Perfect for bathroom reading or a doctor’s waiting room.

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WHEN CHURCHILL SLAUGHTERED SHEEP AND STALIN ROBBED A BANK

HISTORY'S UNKNOWN CHAPTERS

The British journalist continues to collect little-known events and factoids from history.

Readers seeking something along the lines of 1066 and All That or The Book of Heroic Failures should look elsewhere, as Milton (When Hitler Took Cocaine and Lenin Lost His Brain: History's Unknown Chapters, 2016, etc.) offers very brief tales of massacres, slavery, World War II failures, and world leaders and the truth about their lives and demises—e.g., George III may have suffered from bipolar disorder, and Stalin was poisoned. The author also shares the story of Witold Pilecki, who broke into (and out of) Auschwitz and whose 1943 report was pointedly ignored and not published until 2000, while Auschwitz escapees Rudolph Vrba and Alfred Wetzler finally—and too late—convinced the Allies with their 1944 report. Many of Milton’s tales contain entertaining trivia facts, such as the source of the 18th-century South Sea Bubble and the framing of Mata Hari, but many are also horror stories, such as the Allied firebombing of Pforzheim and the 946 men who died in a D-Day practice run, some torpedoed, some killed by friendly fire. Personal stories of survivors shed light on history’s horrors, and the author’s research has turned up quite a few incidents that don’t make the history books. Part of the reason is that some of the tales are just not interesting anymore. However, the entries are short and highly readable. Regarding the title episode, Milton chronicles Churchill’s testing of biological weapons (in this case, anthrax bombs) during the war on a remote island whose current inhabitants “are a flock of sheep who munch on the grass, blissfully unaware of the deadly spores that until recently infected their island home.”

Perfect for bathroom reading or a doctor’s waiting room.

Pub Date: Nov. 1, 2016

ISBN: 978-1-250-07875-9

Page Count: 272

Publisher: Picador

Review Posted Online: Sept. 8, 2016

Kirkus Reviews Issue: Sept. 15, 2016

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The author's youthfulness helps to assure the inevitable comparison with the Anne Frank diary although over and above the...

NIGHT

Elie Wiesel spent his early years in a small Transylvanian town as one of four children. 

He was the only one of the family to survive what Francois Maurois, in his introduction, calls the "human holocaust" of the persecution of the Jews, which began with the restrictions, the singularization of the yellow star, the enclosure within the ghetto, and went on to the mass deportations to the ovens of Auschwitz and Buchenwald. There are unforgettable and horrifying scenes here in this spare and sombre memoir of this experience of the hanging of a child, of his first farewell with his father who leaves him an inheritance of a knife and a spoon, and of his last goodbye at Buchenwald his father's corpse is already cold let alone the long months of survival under unconscionable conditions.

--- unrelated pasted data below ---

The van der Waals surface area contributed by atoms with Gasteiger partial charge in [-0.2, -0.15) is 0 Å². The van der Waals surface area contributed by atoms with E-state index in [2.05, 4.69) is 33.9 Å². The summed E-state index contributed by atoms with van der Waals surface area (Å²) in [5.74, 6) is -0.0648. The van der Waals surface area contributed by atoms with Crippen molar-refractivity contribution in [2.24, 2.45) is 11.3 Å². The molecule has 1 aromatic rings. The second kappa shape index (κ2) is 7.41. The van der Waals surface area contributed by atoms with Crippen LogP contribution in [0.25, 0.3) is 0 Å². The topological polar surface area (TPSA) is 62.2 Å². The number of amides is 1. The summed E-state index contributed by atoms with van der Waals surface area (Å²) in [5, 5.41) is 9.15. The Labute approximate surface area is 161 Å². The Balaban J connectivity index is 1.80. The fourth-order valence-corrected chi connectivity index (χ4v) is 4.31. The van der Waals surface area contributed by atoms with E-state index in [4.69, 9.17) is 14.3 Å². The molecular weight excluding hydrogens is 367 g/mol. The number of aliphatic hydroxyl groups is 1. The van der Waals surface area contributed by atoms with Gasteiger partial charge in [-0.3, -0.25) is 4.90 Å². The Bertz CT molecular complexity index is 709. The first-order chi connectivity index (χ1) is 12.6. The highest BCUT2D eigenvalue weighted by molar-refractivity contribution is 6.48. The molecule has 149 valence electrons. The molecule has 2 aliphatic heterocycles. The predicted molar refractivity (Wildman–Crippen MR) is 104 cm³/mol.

The author's youthfulness helps to assure the inevitable comparison with the Anne Frank diary although over and above the sphere of suffering shared, and in this case extended to the death march itself, there is no spiritual or emotional legacy here to offset any reader reluctance.

Pub Date: Jan. 16, 2006

ISBN: 0374500010

Page Count: 120

Publisher: Hill & Wang

Review Posted Online: Oct. 7, 2011

Kirkus Reviews Issue: Jan. 15, 2006

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A PEOPLE'S HISTORY OF THE UNITED STATES

For Howard Zinn, long-time civil rights and anti-war activist, history and ideology have a lot in common. Since he thinks that everything is in someone's interest, the historian—Zinn posits—has to figure out whose interests he or she is defining/defending/reconstructing (hence one of his previous books, The Politics of History). Zinn has no doubts about where he stands in this "people's history": "it is a history disrespectful of governments and respectful of people's movements of resistance." So what we get here, instead of the usual survey of wars, presidents, and institutions, is a survey of the usual rebellions, strikes, and protest movements. Zinn starts out by depicting the arrival of Columbus in North America from the standpoint of the Indians (which amounts to their standpoint as constructed from the observations of the Europeans); and, after easily establishing the cultural disharmony that ensued, he goes on to the importation of slaves into the colonies. Add the laborers and indentured servants that followed, plus women and later immigrants, and you have Zinn's amorphous constituency. To hear Zinn tell it, all anyone did in America at any time was to oppress or be oppressed; and so he obscures as much as his hated mainstream historical foes do—only in Zinn's case there is that absurd presumption that virtually everything that came to pass was the work of ruling-class planning: this amounts to one great indictment for conspiracy. Despite surface similarities, this is not a social history, since we get no sense of the fabric of life. Instead of negating the one-sided histories he detests, Zinn has merely reversed the image; the distortion remains.

Pub Date: Jan. 1, 1979

ISBN: 0061965588

Page Count: 772

Publisher: Harper & Row

Review Posted Online: May 26, 2012

Kirkus Reviews Issue: Jan. 1, 1979

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